Should the West arm Libyan rebels?
30-Mar-2011 (3 comments)
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Clare Spencer | 11:22 UK time, Wednesday, 30 March 2011



Commentators discuss the US and UK announcement that they do not rule out supplying weapons to Libyan rebels.

In Foreign Policy Blake Hounshell puts forward the arguments for providing arms to rebels:

"One reason is that weapons are probably going to pour in anyway, perhaps from Egyptian stockpiles or factories and perhaps paid for by Gulf Arab states (indeed, the Wall Street Journal has reported that this is already happening, though Egypt denies it). Another is that the West, or the United States, will have more influence with the rebels if it is arming them than if it doesn't - and thus may be better placed to shape events going forward. And, of course, the most straightforward reason for giving the rebels weapons is because they may not be able to protect themselves - let alone defeat ... >>>

recommended by Darius Kadivar


Soosan Khanoom

should the west arms rebels?

by Soosan Khanoom on

what a stupid question is this ?........ The rebels are armed to the teeth by west and have full support of Nato.....yet still this is news today from Reuters:

"It took more than five days of allied aerial bombardment to destroy government tanks and artillery in the strategic town of Ajdabiyah before rebels rushed in and chased Gaddafi's troops 300 km (200 miles) west in a two-day dash along the coast.Two days later they are back close to where they started. "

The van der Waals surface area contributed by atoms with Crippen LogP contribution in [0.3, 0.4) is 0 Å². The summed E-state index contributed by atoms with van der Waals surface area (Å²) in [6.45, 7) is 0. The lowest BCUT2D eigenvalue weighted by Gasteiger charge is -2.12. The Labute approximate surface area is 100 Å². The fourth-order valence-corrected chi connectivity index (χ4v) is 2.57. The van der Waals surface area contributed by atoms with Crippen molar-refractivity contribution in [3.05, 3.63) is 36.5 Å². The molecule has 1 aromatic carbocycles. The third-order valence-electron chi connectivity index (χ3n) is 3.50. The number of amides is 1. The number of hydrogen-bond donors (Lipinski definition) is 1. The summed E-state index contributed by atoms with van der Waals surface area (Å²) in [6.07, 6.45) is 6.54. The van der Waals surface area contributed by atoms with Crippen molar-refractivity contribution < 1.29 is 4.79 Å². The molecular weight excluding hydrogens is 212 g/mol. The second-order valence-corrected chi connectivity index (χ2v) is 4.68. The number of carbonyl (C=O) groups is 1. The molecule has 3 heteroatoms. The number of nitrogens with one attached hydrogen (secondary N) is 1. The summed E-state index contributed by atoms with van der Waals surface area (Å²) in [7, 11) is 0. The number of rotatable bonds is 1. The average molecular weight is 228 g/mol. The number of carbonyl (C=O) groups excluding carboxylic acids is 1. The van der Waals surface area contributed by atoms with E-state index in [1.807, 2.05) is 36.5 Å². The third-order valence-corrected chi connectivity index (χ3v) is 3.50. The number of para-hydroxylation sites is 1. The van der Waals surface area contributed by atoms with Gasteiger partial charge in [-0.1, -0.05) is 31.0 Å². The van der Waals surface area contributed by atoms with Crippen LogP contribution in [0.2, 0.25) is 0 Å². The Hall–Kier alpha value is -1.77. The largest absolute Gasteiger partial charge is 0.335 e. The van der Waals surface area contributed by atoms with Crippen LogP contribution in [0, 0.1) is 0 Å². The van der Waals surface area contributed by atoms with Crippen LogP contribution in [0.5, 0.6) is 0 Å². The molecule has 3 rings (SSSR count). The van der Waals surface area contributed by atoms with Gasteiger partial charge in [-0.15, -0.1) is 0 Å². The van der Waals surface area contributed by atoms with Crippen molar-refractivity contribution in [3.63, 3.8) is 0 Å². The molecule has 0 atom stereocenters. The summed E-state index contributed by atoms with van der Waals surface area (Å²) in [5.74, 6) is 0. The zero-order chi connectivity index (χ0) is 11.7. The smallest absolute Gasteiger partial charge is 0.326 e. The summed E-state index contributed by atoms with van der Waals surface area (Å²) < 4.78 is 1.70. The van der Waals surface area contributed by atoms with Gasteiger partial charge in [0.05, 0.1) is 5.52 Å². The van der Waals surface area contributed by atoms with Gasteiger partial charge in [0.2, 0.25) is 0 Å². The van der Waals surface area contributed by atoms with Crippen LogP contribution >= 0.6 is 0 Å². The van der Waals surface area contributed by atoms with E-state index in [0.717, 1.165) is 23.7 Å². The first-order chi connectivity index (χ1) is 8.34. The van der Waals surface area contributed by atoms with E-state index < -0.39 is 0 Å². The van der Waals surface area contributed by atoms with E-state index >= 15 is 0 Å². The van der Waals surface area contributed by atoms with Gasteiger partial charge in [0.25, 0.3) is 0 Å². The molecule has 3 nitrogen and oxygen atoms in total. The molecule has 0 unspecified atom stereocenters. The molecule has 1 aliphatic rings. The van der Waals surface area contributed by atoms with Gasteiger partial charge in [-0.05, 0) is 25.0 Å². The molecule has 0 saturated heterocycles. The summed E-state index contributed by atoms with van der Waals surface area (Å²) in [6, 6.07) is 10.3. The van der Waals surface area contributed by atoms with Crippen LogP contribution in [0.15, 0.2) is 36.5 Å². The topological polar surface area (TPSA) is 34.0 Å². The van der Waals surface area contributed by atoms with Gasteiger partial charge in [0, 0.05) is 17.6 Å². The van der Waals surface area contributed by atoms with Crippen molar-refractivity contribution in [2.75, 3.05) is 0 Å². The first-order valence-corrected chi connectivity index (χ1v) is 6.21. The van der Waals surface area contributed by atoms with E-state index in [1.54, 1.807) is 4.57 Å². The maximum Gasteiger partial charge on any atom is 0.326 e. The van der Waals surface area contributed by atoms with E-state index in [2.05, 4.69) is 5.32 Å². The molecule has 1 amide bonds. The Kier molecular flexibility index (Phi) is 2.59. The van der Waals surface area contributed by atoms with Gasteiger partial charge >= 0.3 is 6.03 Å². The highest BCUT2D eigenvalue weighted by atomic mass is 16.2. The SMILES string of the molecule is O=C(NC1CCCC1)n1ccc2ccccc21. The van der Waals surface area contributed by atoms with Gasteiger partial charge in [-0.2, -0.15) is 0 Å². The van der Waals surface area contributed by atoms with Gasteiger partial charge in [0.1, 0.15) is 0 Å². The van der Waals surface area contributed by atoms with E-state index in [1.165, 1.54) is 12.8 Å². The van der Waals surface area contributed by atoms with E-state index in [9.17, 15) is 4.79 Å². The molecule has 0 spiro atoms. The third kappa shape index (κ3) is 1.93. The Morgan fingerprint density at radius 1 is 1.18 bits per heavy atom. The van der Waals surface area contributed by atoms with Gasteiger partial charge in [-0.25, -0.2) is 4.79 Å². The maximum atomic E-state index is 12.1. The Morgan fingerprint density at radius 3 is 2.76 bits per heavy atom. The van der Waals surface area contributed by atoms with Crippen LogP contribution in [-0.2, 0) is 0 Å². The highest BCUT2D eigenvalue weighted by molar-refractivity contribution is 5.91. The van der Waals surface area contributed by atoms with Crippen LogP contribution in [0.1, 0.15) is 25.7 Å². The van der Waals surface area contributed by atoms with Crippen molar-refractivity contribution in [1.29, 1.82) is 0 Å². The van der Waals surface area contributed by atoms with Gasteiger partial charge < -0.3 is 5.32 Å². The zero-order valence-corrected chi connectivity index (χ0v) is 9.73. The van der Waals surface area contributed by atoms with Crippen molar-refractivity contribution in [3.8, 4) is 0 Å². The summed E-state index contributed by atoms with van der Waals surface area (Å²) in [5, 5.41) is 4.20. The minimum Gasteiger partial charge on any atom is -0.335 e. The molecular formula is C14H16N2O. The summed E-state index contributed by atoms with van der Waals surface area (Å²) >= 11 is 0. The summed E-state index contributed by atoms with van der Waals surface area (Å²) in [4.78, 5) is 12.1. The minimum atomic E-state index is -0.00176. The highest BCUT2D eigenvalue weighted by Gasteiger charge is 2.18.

The Russians and Chinese are laughing at the US and its eagerness to bankrupt itself and drop out of the game for world dominance...................

...He who laughs last laughs best. 


Darius Kadivar

Where as Thomas Friedman as usual can't make up his mind ;0)

by Darius Kadivar on

Also in the New York Times Thomas Friedman points to double standards involved in arming Libyan rebels:

"In Libya, we have to figure out whether to help rebels we do not know topple a terrible dictator we do not like, while at the same time we turn a blind eye to a monarch whom we do like in Bahrain, who has violently suppressed people we also like - Bahraini democrats - because these people we like have in their ranks people we don't like: pro-Iranian Shiite hard-liners. All the while in Saudi Arabia, leaders we like are telling us we never should have let go of the leader who was so disliked by his own people - Hosni Mubarak - and, while we would like to tell the Saudi leaders to take a hike on this subject, we can't because they have so much oil and money that we like. And this is a lot like our dilemma in Syria where a regime we don't like - and which probably killed the prime minister of Lebanon whom it disliked - could be toppled by people who say what we like, but we're not sure they all really believe what we like because among them could be Sunni fundamentalists, who, if they seize power, could suppress all those minorities in Syria whom they don't like."

Darius Kadivar

Roger Cohen urges the West to finish Off Gaddafi (NY Times)

by Darius Kadivar on

In the New York Times Roger Cohen urges the West to finish what it started in the Arab world:

"Three months later the genie is not only out of the bottle, it has shattered the bottle. I said of Libya in an earlier column: Be ruthless or stay out. So now the West is in, be ruthless. Arm the resurgent rebels. Incapacitate Gaddafi. Do everything short of putting troops on the ground. Gaddafi, as President Obama has said, 'must leave'. So that Libya can be an Arab country that is imperfect but open. "